Lebanon’s top Christian clerics blast politicians as hunger, hardship bite
BEIRUT (Reuters) – Lebanon’s Christian authorities slammed politicians on Sunday for failing to remedy an economic meltdown that has left many poor, piling pressure on the country’s leaders as it spirals deeper into crisis.
FILE PHOTO: A man searches through a garbage bin in Beirut, Lebanon, June 30, 2020. Picture taken June 30, 2020. REUTERS/Mohamed Azakir/File Photo
In a sermon, Maronite Patriarch Bechara Boutros Al-Rai, the top Christian cleric, accused politicians of thinking only of their own vested interests and urged the president to take action.
“It appears politicians want to hide their responsibility in emptying the treasury and not enact any reforms,” he said.
Hopes of salvation through an IMF deal have retreated, with the government unwilling or unable to enact reforms, hamstrung by the conflicting agendas of sectarian leaders who don’t want to yield power or privileges.
The crisis, which has decimated the local currency and raised fears of mass hunger, is seen as the biggest threat to Lebanon’s stability since its 1975-1990 civil war.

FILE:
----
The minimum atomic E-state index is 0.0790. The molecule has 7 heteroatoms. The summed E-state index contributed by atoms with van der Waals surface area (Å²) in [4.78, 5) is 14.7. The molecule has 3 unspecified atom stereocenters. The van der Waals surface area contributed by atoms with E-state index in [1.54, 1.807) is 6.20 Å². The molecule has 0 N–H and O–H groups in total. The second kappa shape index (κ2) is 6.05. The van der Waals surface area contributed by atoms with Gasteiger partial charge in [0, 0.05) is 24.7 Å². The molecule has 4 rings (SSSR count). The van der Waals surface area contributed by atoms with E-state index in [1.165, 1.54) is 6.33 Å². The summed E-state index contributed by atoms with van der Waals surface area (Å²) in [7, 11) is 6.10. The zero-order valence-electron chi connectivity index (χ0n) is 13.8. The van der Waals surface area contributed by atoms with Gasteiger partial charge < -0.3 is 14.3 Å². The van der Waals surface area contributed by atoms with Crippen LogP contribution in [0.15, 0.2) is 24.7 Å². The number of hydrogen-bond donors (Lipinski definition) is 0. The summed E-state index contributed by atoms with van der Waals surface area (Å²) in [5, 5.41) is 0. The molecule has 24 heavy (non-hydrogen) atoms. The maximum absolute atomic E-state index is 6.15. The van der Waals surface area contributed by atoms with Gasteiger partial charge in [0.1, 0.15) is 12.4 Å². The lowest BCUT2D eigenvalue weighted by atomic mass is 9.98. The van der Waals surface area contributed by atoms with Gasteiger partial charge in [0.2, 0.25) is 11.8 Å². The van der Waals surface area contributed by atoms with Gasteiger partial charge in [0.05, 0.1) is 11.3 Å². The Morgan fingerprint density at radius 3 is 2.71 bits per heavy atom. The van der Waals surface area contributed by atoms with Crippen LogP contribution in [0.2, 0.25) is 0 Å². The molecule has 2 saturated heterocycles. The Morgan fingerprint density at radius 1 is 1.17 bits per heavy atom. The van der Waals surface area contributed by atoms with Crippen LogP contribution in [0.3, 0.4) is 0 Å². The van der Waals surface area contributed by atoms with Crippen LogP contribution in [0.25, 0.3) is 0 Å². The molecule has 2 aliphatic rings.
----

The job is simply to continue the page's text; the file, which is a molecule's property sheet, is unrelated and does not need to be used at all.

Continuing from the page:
“Political officials…do not have the courage nor the freedom to meet and find ways out of the suffering,” Rai said. He warned this was depriving the country of help it needs from foreign donors.
Economic woes, rooted in state waste and corruption, came to the fore last year after capital inflows slowed and protests erupted against leaders in power since the war.
Lebanon’s sectarian political system parcels out state posts based on religious sect, with the presidency reserved for a Maronite Christian.
The largest Christian bloc, President Michel Aoun’s Free Patriotic Movement, is close to the Iran-backed Shi’ite Hezbollah movement. Both backed the current cabinet, which took office in January.
In another sermon in a central Beirut church, Greek Orthodox Archbishop Elias Audi also lambasted the political elite on Sunday.
“Oh respected leaders, I address whatever conscience remains in you,” he said. “Do you sleep comfortably at night while those under your care starve, and die of thirst and by suicide?”
Earlier this week, dozens of people mourned a man who killed himself in a busy Beirut district, blaming the country’s leaders for the hardship which they said caused his death.